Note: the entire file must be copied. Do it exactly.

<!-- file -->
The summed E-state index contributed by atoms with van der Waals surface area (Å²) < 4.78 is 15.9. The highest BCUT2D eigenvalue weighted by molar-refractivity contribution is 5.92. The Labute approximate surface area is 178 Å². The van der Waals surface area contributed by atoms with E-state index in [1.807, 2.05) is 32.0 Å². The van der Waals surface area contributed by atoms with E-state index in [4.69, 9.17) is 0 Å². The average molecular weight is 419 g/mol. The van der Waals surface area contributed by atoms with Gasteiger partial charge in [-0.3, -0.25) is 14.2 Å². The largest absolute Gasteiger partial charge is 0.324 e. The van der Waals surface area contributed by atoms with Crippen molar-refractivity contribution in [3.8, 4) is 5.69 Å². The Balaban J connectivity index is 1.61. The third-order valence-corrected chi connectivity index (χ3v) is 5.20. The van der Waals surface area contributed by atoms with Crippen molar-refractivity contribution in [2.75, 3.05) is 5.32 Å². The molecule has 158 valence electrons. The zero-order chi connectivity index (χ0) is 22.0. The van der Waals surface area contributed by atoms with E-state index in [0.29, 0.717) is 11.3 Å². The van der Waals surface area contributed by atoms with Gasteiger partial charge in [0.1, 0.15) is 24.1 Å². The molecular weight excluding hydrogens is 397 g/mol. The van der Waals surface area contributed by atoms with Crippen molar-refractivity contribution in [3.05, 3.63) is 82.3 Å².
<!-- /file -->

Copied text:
The summed E-state index contributed by atoms with van der Waals surface area (Å²) < 4.78 is 15.9. The highest BCUT2D eigenvalue weighted by molar-refractivity contribution is 5.92. The Labute approximate surface area is 178 Å². The van der Waals surface area contributed by atoms with E-state index in [1.807, 2.05) is 32.0 Å². The van der Waals surface area contributed by atoms with E-state index in [4.69, 9.17) is 0 Å². The average molecular weight is 419 g/mol. The van der Waals surface area contributed by atoms with Gasteiger partial charge in [-0.3, -0.25) is 14.2 Å². The largest absolute Gasteiger partial charge is 0.324 e. The van der Waals surface area contributed by atoms with Crippen molar-refractivity contribution in [3.8, 4) is 5.69 Å². The Balaban J connectivity index is 1.61. The third-order valence-corrected chi connectivity index (χ3v) is 5.20. The van der Waals surface area contributed by atoms with Crippen molar-refractivity contribution in [2.75, 3.05) is 5.32 Å². The molecule has 158 valence electrons. The zero-order chi connectivity index (χ0) is 22.0. The van der Waals surface area contributed by atoms with E-state index in [0.29, 0.717) is 11.3 Å². The van der Waals surface area contributed by atoms with Gasteiger partial charge in [0.1, 0.15) is 24.1 Å². The molecular weight excluding hydrogens is 397 g/mol. The van der Waals surface area contributed by atoms with Crippen molar-refractivity contribution in [3.05, 3.63) is 82.3 Å².